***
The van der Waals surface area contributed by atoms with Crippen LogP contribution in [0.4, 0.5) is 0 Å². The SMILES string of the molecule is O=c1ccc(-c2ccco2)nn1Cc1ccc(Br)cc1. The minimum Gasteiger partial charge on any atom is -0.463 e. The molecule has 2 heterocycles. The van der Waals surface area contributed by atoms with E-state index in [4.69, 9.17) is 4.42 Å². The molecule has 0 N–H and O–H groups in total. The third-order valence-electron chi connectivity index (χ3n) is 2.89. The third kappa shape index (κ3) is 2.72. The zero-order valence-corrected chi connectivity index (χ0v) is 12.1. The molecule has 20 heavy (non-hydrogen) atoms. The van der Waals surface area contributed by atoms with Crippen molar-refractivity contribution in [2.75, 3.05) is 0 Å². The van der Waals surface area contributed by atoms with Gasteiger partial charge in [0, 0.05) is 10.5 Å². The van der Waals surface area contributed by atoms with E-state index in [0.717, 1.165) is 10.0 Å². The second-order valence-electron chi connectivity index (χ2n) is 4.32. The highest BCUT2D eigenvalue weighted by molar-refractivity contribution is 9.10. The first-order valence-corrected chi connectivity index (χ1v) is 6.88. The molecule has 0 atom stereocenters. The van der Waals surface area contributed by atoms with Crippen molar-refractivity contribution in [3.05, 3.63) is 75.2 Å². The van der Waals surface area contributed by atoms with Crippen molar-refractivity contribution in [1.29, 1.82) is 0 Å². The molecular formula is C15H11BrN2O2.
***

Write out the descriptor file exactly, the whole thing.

The van der Waals surface area contributed by atoms with Crippen LogP contribution in [0.4, 0.5) is 0 Å². The SMILES string of the molecule is O=c1ccc(-c2ccco2)nn1Cc1ccc(Br)cc1. The minimum Gasteiger partial charge on any atom is -0.463 e. The molecule has 2 heterocycles. The van der Waals surface area contributed by atoms with E-state index in [4.69, 9.17) is 4.42 Å². The molecule has 0 N–H and O–H groups in total. The third-order valence-electron chi connectivity index (χ3n) is 2.89. The third kappa shape index (κ3) is 2.72. The zero-order valence-corrected chi connectivity index (χ0v) is 12.1. The molecule has 20 heavy (non-hydrogen) atoms. The van der Waals surface area contributed by atoms with Crippen molar-refractivity contribution in [2.75, 3.05) is 0 Å². The van der Waals surface area contributed by atoms with Gasteiger partial charge in [0, 0.05) is 10.5 Å². The van der Waals surface area contributed by atoms with E-state index in [0.717, 1.165) is 10.0 Å². The second-order valence-electron chi connectivity index (χ2n) is 4.32. The highest BCUT2D eigenvalue weighted by molar-refractivity contribution is 9.10. The first-order valence-corrected chi connectivity index (χ1v) is 6.88. The molecule has 0 atom stereocenters. The van der Waals surface area contributed by atoms with Crippen molar-refractivity contribution in [3.05, 3.63) is 75.2 Å². The van der Waals surface area contributed by atoms with Crippen molar-refractivity contribution in [1.29, 1.82) is 0 Å². The molecular formula is C15H11BrN2O2.